CLEARWATER — Two weeks ago, a Pinellas County judge ordered a Clearwater woman to clean up her filthy house. Officials removed 11 cats, then returned for a followup this week and took six more cats and two dogs.
They also declared the home uninhabitable.
Conditions inside were so bad that a sheriff's deputy reported Wednesday that, "I could not make my way inside the front door but I could see the living room and it was covered with trash from floor to the ceiling and smelled of urine."
The house at 1937 Alton Drive belongs to Bobbie Hancock, 80. She lives there with her daughter Rebecca Ann Fancher, 53.
Greg Andrews, operations manager with Pinellas County Animal Services, said the situation had improved little since the judge's cleanup order.
Andrews said two pit bull terriers, tethered outside the home, and six cats in animal crates remained at the property when officials returned. Animal Services first issued Hancock a warning on July 15, finding her in violation of the county's new anti-tethering ordinance. It prohibits tying a dog to a tree or other object, labeling such acts a form of animal cruelty.
On Wednesday, Hancock was issued the first citation based on the new ordinance. Officials also removed Hancock's remaining animals, which she voluntarily surrendered.
Several other agencies were at the scene, including the Pinellas County Sheriff's Office and the Department of Environmental Management. The latter declared the home uninhabitable, forcing Hancock and Fancher to stay with friends, said sheriff's Sgt. Tom Nestor.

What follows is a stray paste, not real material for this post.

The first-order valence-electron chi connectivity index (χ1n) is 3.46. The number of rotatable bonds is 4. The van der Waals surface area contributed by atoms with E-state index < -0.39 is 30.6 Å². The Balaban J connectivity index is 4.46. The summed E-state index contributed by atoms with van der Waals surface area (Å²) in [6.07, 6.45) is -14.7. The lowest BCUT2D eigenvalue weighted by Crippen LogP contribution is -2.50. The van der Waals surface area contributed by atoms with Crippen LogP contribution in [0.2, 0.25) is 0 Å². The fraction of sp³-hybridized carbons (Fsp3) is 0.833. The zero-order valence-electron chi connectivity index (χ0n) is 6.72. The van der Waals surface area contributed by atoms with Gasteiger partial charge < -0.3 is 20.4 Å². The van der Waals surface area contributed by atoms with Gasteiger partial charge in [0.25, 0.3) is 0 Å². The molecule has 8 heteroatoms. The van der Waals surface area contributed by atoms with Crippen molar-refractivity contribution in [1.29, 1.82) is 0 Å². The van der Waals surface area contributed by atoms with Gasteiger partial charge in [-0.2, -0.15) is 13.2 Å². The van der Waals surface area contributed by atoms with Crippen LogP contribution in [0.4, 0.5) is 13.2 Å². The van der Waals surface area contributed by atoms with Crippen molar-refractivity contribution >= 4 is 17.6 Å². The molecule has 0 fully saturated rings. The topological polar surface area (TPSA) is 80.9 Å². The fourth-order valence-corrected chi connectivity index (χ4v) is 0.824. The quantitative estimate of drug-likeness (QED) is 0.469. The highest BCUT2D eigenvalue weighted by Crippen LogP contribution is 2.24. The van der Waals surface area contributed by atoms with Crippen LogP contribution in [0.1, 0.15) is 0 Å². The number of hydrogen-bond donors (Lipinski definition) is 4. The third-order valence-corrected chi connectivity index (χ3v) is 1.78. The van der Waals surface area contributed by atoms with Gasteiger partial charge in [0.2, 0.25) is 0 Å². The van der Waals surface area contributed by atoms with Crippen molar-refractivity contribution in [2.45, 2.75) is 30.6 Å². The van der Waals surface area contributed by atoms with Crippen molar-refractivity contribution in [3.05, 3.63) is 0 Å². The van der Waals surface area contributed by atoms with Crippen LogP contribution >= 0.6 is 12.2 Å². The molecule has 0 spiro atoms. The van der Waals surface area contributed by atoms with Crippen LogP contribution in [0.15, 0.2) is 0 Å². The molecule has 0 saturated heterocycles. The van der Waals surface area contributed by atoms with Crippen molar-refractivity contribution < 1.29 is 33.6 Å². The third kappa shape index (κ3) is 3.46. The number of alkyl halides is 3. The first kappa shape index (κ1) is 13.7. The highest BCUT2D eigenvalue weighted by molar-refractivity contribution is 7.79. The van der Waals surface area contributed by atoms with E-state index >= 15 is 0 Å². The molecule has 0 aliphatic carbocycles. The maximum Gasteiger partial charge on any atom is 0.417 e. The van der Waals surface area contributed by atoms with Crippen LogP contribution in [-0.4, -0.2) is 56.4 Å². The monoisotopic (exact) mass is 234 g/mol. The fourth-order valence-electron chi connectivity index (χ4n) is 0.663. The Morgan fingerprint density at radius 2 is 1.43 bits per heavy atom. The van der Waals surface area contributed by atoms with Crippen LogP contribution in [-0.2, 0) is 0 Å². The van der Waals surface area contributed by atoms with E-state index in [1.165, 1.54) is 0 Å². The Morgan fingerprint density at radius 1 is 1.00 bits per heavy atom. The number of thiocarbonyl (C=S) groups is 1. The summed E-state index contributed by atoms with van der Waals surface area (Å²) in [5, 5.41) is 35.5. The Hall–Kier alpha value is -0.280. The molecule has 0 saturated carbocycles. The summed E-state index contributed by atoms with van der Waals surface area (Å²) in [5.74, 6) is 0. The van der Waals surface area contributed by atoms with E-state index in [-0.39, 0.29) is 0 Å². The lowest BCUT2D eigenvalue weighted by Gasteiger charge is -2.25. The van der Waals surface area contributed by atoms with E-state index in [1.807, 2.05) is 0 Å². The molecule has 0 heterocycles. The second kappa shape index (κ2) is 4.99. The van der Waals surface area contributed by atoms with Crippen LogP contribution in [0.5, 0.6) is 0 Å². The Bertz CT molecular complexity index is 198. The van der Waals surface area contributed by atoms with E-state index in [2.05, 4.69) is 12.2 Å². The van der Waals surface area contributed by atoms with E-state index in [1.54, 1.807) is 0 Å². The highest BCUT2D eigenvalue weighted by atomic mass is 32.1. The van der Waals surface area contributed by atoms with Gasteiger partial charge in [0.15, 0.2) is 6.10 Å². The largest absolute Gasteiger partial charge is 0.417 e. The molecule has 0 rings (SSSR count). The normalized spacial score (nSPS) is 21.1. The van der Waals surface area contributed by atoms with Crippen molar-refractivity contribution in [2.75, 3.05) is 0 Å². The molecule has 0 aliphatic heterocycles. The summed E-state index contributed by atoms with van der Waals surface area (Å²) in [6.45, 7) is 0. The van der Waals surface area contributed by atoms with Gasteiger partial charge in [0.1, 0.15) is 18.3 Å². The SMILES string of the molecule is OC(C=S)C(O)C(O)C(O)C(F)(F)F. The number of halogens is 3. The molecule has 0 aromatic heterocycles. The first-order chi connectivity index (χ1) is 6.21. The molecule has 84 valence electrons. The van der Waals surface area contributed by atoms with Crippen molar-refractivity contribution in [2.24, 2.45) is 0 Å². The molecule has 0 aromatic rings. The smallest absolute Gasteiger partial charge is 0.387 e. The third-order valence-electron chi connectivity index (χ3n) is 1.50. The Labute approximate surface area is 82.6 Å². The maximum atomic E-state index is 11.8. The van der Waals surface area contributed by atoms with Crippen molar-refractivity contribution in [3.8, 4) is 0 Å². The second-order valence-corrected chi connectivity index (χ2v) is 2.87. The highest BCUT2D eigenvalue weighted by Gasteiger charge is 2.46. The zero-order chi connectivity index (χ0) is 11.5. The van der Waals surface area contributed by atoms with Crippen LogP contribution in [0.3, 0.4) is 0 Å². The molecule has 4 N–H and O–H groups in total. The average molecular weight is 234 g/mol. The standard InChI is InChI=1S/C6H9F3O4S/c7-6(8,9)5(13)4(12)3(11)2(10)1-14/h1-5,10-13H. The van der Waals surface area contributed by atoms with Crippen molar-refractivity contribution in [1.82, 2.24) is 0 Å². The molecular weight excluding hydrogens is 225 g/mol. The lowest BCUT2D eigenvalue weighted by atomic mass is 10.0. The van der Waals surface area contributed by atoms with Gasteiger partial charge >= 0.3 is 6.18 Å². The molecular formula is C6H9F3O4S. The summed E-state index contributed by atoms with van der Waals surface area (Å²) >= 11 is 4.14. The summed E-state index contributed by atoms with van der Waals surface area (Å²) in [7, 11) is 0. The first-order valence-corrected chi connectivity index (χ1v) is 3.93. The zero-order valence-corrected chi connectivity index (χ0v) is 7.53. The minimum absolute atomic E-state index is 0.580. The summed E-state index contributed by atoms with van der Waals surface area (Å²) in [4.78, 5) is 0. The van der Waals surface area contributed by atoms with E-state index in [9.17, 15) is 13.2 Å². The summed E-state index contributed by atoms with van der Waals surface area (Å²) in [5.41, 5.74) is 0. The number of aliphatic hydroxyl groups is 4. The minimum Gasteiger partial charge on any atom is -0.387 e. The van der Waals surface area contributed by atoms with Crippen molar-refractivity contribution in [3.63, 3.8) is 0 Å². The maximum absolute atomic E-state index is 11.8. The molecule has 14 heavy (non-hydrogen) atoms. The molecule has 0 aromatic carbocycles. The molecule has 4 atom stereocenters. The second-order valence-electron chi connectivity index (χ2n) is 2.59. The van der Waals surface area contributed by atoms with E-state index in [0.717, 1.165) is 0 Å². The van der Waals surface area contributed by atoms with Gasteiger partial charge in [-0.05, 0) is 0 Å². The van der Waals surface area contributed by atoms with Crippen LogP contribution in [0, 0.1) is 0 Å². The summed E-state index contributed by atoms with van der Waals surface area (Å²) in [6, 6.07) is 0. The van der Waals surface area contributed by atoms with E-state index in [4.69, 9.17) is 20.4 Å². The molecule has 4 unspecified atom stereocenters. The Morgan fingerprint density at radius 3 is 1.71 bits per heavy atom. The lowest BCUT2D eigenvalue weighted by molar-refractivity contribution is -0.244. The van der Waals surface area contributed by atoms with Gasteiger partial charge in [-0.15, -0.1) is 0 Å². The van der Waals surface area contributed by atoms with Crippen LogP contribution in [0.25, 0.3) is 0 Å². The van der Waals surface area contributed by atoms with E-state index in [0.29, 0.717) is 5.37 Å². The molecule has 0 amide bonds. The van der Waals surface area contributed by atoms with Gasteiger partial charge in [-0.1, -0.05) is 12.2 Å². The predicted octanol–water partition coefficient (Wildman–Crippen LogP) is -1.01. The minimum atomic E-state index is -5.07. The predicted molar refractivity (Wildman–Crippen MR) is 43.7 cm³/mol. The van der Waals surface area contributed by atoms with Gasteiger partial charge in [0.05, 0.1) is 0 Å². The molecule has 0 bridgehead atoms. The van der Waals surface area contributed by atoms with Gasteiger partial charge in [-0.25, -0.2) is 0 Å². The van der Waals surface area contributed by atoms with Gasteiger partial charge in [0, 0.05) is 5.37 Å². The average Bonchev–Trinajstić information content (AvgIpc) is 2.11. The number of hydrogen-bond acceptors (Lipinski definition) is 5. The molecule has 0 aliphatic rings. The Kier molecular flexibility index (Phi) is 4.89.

Nestor said the Florida Department of Children and Families had been contacted out of concern that the women will become homeless.
Andrews said the saga began after a July 13 hearing before Pinellas Circuit Judge John Schaefer on a case against Hancock prompted by complaints from neighbors.
Schaefer found the property in violation of three county codes that govern trash and debris on private property. He gave her 60 days to comply.
Two days later, Pinellas County Animal Services and the Humane Society of Pinellas inspected the home. Andrews said they found ceiling-high mounds of trash bordered with narrow pathways and cockroach and spider infestations.
"This house was one of the worst houses we have ever gone into," Andrews said. "The animals were not in the best condition but were not in any immediate threat as far as health goes."
Andrews said all the animals (17 cats, two dogs) are being assessed for health and temperament.
"These animals are not friendly, they are not socialized," Andrews said.
Sheriff's Deputy Joseph Minor reported that Hancock told him she had lived in the home for at least 16 years, that she and her daughter had become overwhelmed with cats in the house and that she had called the Humane Society for help.
They also told Minor they have had issues cleaning the residence and have been doing the best they can.